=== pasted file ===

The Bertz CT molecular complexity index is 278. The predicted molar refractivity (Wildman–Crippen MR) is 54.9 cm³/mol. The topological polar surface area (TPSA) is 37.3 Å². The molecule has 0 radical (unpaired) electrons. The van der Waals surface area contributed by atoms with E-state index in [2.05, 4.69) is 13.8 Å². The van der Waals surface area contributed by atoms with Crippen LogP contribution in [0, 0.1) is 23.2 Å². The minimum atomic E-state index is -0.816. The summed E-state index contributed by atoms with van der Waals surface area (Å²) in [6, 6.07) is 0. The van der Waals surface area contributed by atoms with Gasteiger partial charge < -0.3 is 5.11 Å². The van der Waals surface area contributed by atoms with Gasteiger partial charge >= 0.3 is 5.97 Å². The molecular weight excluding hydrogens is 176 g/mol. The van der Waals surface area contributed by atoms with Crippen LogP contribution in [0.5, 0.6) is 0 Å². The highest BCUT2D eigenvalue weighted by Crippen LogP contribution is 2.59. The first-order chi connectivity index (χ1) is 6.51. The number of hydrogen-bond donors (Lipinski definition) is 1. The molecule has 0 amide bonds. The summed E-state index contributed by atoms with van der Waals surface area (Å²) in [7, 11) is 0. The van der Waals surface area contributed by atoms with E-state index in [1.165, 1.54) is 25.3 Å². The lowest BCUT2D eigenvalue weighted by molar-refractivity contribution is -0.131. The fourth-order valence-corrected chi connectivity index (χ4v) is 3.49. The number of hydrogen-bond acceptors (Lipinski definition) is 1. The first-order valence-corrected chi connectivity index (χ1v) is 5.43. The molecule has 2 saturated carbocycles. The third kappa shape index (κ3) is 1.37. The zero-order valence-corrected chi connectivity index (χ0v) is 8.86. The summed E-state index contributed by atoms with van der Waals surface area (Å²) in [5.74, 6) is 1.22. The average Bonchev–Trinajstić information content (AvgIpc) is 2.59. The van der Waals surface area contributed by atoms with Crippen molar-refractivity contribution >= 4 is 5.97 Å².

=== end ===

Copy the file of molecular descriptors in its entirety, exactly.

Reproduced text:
The Bertz CT molecular complexity index is 278. The predicted molar refractivity (Wildman–Crippen MR) is 54.9 cm³/mol. The topological polar surface area (TPSA) is 37.3 Å². The molecule has 0 radical (unpaired) electrons. The van der Waals surface area contributed by atoms with E-state index in [2.05, 4.69) is 13.8 Å². The van der Waals surface area contributed by atoms with Crippen LogP contribution in [0, 0.1) is 23.2 Å². The minimum atomic E-state index is -0.816. The summed E-state index contributed by atoms with van der Waals surface area (Å²) in [6, 6.07) is 0. The van der Waals surface area contributed by atoms with Gasteiger partial charge < -0.3 is 5.11 Å². The van der Waals surface area contributed by atoms with Gasteiger partial charge >= 0.3 is 5.97 Å². The molecular weight excluding hydrogens is 176 g/mol. The van der Waals surface area contributed by atoms with Crippen LogP contribution in [0.5, 0.6) is 0 Å². The highest BCUT2D eigenvalue weighted by Crippen LogP contribution is 2.59. The first-order chi connectivity index (χ1) is 6.51. The number of hydrogen-bond donors (Lipinski definition) is 1. The molecule has 0 amide bonds. The summed E-state index contributed by atoms with van der Waals surface area (Å²) in [7, 11) is 0. The van der Waals surface area contributed by atoms with E-state index in [1.165, 1.54) is 25.3 Å². The lowest BCUT2D eigenvalue weighted by molar-refractivity contribution is -0.131. The fourth-order valence-corrected chi connectivity index (χ4v) is 3.49. The number of hydrogen-bond acceptors (Lipinski definition) is 1. The first-order valence-corrected chi connectivity index (χ1v) is 5.43. The molecule has 2 saturated carbocycles. The third kappa shape index (κ3) is 1.37. The zero-order valence-corrected chi connectivity index (χ0v) is 8.86. The summed E-state index contributed by atoms with van der Waals surface area (Å²) in [5.74, 6) is 1.22. The average Bonchev–Trinajstić information content (AvgIpc) is 2.59. The van der Waals surface area contributed by atoms with Crippen molar-refractivity contribution >= 4 is 5.97 Å².